As a parent of a three-and-a-half year old, my Holy Grail has always been a job that I can do while raising my child that doesn't take me too far away from my parental responsibilities, and not only helps my child, but also makes the world a better place. I thought such an ideal was a myth, but it turns out that a hobby was my Holy Grail in disguise.
Before trying to conceive at 39, I might have said my ideal work was performing, especially Shakespeare. Communicating a story to an audience thrills me - ever since I can remember, I wanted to act. I put on plays in my Arlington, VA living room, wrote skits for my elementary school PTA, spent my childhood performing with Children’s Theatre of Arlington (now Encore Stage and Studio), Washington Lee High School, and then James Madison University. I co-founded Cincinnati Shakespeare Company in 1994 and then moved to NYC, traveling for performances around the country.
After 10 years of shows on the road and writing two full-length plays, I realized that theatre is like a Ferris wheel – you get on, rehearse, do a show, repeat, and, if you’re lucky, the wheel never stops. But if I wanted to have a child, I had to get off the wheel to make it happen. My husband had a day job, and theatre happens mostly at night; it's kind of hard to make a baby if you're not in the same room with your partner! So I hopped off the wheel with a slight amount of trepidation, but the knowledge that theatre would be there when I was ready to return.
Miracle of miracles, I finally became a parent in 2012, at age 41. After my son was born, I knew I wanted to go back to work, but I wasn’t ready for the time commitment of a theatre production, and I didn’t just want to do something that would be meaningless to me and take away from the time that I was spending with him.
During my pregnancy, I had been on bed rest for 10 weeks, and I reconnected with art. Other than watching the Summer Olympics non-stop, I painted two canvases of “Bears at the Beach” for our nursery. My mom had done paintings for me and each of my sisters when we were small, and we treasure them. I loved passing on the tradition of making images my child would see all the time, and was proud of my work, but I never connected my fun with art to a job as an illustrator – I thought my style was too “cartoony.”
When my munchkin turned one, I had another burst of creativity and painted two decorative wall murals the night before his first birthday party. I’ve always been a night owl; I have a knack for working quickly, staying up all night, and still functioning the next day (with the help of lots of chai lattes).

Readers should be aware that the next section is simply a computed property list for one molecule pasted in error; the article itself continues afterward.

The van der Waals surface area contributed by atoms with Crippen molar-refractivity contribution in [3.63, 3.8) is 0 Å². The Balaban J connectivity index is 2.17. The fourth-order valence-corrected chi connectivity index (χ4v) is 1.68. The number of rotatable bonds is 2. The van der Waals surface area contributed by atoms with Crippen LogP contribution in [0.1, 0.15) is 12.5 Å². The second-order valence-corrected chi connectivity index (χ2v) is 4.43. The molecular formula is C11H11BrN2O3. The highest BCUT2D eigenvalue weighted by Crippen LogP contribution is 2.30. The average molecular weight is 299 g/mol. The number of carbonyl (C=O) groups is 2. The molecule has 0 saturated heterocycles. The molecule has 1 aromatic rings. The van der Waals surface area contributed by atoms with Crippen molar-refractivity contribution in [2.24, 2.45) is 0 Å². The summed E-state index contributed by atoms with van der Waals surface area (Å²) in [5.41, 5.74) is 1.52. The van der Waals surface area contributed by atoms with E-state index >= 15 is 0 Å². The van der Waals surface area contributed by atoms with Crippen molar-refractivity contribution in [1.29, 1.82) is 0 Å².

Out of the blue, my sister Rebecca P. Cohen, author of Fifteen Minutes Outside: 365 Ways to Get Out of the House and Connect with Your Kids, asked me if I would be interested in doing an initial illustration of the main character for her children’s book concept about outdoor play and the world. It would be an experiment to see if I enjoyed illustrating and to see how we worked together. It was like a light bulb clicked on – I was drawn to illustrating something that would be a legacy for my child, the type of work played to my “cartoony” strengths, and I could do it when my son was asleep or at school. I immediately set to work, and PJ came to life.
Now, two and a half years later, it turns out that illustration has been my Holy Grail. The second book in the PJ’s Backyard Adventures series, Play at a Paris Playground was just released. Once a week, I talk or Skype with my sister. If a family obligation comes up, we easily adjust. The bonus is that the book series has helped my son recognize letters and words; he loves to turn the pages and tell me the story. He plays with PJ word cards, and loves to take a cut out of PJ on his outdoor adventures (think of PJ as Flat Stanley for outdoor play). He even wanted to dress up as PJ in his pajamas, fireman’s hat, and boots for the open house at our local fire station. The illustrations I did for the second book fueled my little guy’s obsession with the Eiffel Tower and a gleeful zest for recognizing continents and individual countries on the globe.
I have a shirt with the quote, “Don’t ever waste your days not doing what you dream to do.” It brought tears to my eyes the first time I saw it. That quote even inspired my sister to leave the corporate world to start her business when her children were my son’s age.
What do you dream to do?
My priority now is to show my son joy in the smallest details of life, and sharing my PJ illustrations with him helps me do just that. In March, I’ll be back in rehearsals for my first stage production in five years – since before I “got off the wheel” to make time to bring my little one into the world. I adore being with my son. I don’t like the thought of missing our bedtime routine six nights a week, but both he and I are ready for it now. When I’m at work, he’ll have PJ to keep him company, and I’m grateful for the support of my family in helping to make what I dream to do – my Holy Grail – possible.
Marni Penning Coleman is an actress and illustrator of PJ’s Backyard Adventures: Who is PJ? and Play at a Paris Playground. She recently produced and starred in Sonnet 77, a short film for the Sonnet Project NYC, and will appear March 2016 as Mae in Cat on a Hot Tin Roof at Round House Theatre in Bethesda, MD.